When Marty Wygod announced that his champion filly, Sweet Catomine, was not right heading into the Santa Anita Derby, it was a shock to me as a horseman, owner, and bettor. As horsemen and owners, we have a fundamental obligation to our horses to protect and care for them. Any horse who is not in proper racing condition should not, under any circumstances, be placed into a race. No amount of money, prestige, or fame should cause an owner or trainer to make that decision.

From a bettor's perspective, it is my opinion that Sweet Catomine was overbet at even money, since Wilko, the 2-year-old champion colt, was also in the field. Furthermore, the filly's performance was not something that was easily criticized. She raced in excellent position for most of the race, had every chance at the top of the stretch, and ran on down the lane. She did not have her typically ferocious closing kick, but she didn't get beat 100 lengths, either. For me, it appeared it just wasn't her day.

Anyone thinking of claiming foul against the connections because they lost money on the race is wasting everyone's time. Provided the track veterinarian passes a horse during a mandated prerace inspection, an owner or trainer is under no obligation to provide information to the wagering public, and by simply not telling of a condition, one is not "misleading" or giving false information. In this sense, in the world of wagering, it is caveat emptor.

The only crime committed here is that the owner, and perhaps his trainer, had a complete lapse of judgment brought on by a strong desire to prove he or his horse was bigger than the rest of the world. Had Mr. Wygod and his trainer been as good to Sweet Catomine as she has been to them, they would have simply abandoned the Kentucky Derby trail and pointed toward other races, such as the Alabama and Breeders' Cup Distaff. That being said, many owners are certain to believe the type of conduct engaged in by Sweet Catomine's connections is inherently detrimental to the sport of Thoroughbred racing, and the California Horse Racing Board needs to investigate the facts fully.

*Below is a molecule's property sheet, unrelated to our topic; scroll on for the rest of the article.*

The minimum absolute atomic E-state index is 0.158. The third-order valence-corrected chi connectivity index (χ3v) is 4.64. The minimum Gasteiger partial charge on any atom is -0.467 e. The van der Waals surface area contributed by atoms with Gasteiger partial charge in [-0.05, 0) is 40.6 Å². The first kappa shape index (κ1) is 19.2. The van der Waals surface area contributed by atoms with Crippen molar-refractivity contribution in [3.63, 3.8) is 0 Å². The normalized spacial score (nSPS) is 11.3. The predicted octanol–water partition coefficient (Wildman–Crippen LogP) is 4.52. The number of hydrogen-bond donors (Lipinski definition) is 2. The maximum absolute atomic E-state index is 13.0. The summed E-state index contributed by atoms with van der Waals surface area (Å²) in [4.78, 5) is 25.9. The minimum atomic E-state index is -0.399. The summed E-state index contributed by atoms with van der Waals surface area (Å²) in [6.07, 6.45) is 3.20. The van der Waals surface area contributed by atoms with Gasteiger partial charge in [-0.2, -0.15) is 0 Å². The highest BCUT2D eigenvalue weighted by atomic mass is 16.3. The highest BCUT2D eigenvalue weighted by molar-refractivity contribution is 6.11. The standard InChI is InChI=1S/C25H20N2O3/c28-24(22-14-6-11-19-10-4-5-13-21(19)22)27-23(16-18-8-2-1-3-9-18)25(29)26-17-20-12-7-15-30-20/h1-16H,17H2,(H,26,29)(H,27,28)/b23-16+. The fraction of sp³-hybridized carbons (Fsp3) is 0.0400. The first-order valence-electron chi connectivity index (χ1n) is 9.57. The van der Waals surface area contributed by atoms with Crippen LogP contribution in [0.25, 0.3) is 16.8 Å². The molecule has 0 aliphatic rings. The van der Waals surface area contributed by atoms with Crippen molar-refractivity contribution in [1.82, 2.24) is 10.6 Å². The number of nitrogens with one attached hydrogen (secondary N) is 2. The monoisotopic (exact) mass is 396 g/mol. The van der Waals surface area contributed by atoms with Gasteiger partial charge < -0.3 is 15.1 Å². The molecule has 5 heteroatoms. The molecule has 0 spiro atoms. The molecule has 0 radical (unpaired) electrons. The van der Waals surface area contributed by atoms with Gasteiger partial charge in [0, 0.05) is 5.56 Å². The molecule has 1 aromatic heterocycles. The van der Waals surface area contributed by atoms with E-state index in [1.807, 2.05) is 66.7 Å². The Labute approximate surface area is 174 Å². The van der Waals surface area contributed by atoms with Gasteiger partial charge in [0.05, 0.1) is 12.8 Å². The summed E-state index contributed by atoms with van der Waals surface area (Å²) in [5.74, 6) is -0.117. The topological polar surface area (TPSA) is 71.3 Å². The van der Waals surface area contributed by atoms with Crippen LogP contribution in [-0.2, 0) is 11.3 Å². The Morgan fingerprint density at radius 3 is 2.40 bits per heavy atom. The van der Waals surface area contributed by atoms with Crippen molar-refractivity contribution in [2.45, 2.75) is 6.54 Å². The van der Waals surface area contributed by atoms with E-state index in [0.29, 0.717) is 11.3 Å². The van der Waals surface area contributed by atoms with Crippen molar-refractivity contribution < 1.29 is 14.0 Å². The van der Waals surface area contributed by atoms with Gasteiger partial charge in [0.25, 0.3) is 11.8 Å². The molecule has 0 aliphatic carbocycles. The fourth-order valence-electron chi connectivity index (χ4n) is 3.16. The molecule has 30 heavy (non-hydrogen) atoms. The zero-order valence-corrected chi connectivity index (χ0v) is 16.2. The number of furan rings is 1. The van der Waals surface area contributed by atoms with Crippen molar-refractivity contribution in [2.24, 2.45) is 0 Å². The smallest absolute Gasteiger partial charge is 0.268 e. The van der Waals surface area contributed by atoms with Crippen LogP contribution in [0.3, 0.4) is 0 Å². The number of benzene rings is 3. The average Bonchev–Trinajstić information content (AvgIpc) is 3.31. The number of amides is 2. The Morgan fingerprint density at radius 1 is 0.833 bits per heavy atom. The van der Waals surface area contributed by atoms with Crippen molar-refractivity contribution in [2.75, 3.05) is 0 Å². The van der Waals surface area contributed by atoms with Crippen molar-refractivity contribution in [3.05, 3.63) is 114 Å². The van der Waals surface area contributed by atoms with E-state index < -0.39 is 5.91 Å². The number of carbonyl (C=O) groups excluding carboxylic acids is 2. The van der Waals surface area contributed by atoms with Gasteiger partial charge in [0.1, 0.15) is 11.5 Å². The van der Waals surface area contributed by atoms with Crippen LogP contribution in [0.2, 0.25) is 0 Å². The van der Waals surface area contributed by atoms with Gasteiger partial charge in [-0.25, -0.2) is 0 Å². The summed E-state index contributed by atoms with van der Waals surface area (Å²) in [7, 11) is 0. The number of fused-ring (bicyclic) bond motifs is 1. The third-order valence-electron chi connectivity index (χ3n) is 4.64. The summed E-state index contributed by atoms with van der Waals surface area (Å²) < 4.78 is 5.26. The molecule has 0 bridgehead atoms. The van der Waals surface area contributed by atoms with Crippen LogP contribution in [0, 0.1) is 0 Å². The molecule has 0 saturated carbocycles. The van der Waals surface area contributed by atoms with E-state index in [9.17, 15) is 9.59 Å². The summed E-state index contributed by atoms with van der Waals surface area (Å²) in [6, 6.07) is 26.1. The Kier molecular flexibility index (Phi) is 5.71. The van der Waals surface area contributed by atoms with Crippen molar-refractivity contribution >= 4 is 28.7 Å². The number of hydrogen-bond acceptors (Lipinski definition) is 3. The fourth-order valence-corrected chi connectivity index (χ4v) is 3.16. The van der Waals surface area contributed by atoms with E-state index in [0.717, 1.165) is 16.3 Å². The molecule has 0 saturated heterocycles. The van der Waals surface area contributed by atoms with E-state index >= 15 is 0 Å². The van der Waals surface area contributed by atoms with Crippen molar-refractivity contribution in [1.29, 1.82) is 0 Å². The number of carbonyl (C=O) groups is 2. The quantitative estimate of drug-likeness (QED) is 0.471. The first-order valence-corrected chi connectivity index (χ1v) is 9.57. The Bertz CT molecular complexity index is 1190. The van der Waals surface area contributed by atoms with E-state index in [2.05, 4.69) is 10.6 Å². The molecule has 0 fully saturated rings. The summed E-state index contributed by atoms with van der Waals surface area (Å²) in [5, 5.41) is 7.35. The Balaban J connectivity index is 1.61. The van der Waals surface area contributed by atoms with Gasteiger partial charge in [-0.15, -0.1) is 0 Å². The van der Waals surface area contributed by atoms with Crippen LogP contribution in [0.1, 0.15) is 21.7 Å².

Anthony J. Perrotta Jr.
Colts Neck, N.J.

Once again, potential fans get driven away

This year on our anniversary, my wife and I took a couple to enjoy the Wood Memorial, Illinois Derby, and Santa Anita Derby at our local satellite wagering facility. It would be a great day for them to get a feel for the game.

I explained to my friends about the horses and trainers and situations leading up to one race in particular, the Santa Anita Derby. I told them about the filly running and why she was favored against her male rivals. I explained the who's who of trainers and how they do with 3-year-olds. I even told them about trainer Jeff Mullins and his trials and tribulations leading up to the race.

Well, I have bet on the wrong horse before, but what occurred with the Marty Wygod-owned Sweet Catomine was nothing short of criminal. We as the betting public were not privy to vital information that would have made Sweet Catomine a toss-out in my book. This information should have been disclosed. Sweet Catomine was not fit, and we the fans were the suckers left holding the bag.

Maybe Mullins was right after all. I, for one, feel like a big, fat idiot. When I told my friends of the shenanigans, they said they would not be returning any time soon. Way to go!

Daniel Laxen
Kokomo, Ind.